How It Works
Any Cat natural gas fueled engine can be configured specifically for applications involving heat recovery. The engine drives a Cat generator for greenhouse facilities to produce electricity, while jacket water and/or exhaust cooling circuits are fed through heat exchangers to transfer the waste heat from the engine to a hot water holding tank. That hot water is stored and used to keep the greenhouse warm. Oxidation catalysts can be used to remove carbon monoxide, and a urea based SCR system is employed to reduce NOx to just a few parts per million. The result is an exhaust gas so clean it is piped to the greenhouse plants' roots as a fertilizer, boosting farmers' yields.
Since sizing based on heat load is the key driver, the electricity produced at a greenhouse often exceeds the local demand. Many countries throughout Europe incentivize high-efficiency electric power generation via production credits and most electricity produced is exported to the local grid. In other parts of the world, grid unreliability and pure economics are driving greenhouse agriculture toward similar solutions.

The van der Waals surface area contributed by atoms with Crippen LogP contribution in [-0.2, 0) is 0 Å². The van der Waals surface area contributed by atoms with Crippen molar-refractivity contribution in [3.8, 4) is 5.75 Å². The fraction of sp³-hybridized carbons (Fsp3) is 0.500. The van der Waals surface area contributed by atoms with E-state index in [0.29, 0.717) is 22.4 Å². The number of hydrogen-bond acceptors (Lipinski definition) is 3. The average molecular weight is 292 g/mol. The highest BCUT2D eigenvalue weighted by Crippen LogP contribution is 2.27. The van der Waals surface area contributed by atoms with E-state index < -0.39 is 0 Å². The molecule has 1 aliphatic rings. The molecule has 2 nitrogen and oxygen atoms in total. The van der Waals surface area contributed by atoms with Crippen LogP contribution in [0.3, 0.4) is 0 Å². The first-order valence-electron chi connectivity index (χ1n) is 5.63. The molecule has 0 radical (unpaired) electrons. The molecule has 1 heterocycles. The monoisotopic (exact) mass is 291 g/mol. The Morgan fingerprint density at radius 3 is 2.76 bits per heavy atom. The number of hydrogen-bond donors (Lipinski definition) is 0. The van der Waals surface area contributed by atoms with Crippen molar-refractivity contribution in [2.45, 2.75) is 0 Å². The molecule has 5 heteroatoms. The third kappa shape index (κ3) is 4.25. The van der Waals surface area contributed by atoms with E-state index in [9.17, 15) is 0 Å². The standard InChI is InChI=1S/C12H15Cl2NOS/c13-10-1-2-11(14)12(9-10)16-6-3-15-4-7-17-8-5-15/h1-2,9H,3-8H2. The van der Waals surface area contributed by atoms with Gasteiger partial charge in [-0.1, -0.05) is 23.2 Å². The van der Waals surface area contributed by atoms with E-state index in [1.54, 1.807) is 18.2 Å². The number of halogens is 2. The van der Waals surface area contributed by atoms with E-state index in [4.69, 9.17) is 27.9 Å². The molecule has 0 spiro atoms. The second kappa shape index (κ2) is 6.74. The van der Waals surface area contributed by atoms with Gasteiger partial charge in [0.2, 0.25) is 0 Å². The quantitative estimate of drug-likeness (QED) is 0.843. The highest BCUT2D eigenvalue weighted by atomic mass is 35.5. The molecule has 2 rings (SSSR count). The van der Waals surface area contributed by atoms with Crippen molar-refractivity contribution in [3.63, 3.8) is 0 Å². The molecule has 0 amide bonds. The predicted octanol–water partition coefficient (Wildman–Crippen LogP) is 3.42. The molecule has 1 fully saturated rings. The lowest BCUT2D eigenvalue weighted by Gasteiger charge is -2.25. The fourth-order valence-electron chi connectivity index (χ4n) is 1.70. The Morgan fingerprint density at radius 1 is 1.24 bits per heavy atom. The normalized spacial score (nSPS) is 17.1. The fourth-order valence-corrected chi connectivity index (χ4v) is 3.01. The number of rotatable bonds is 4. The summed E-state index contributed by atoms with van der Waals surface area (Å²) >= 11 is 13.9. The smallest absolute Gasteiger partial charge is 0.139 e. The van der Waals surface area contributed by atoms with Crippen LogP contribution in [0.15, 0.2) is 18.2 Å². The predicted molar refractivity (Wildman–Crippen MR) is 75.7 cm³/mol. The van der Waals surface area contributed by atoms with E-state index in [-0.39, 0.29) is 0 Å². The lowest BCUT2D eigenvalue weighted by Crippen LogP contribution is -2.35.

Caterpillar provides customized CHP package proposals, including the required mechanical equipment and controls to capture and transfer the engine thermal energy to a greenhouse facility. In addition, Caterpillar offers the required exhaust emissions aftertreatment, utility grade paralleling switchgear, and controls to sell excess electricity generated to the local electric grid.
The total energy cost savings of such systems can more than offset the total owning and operating costs, delivering a payback in as little as two to three years, depending on local energy pricing and policies.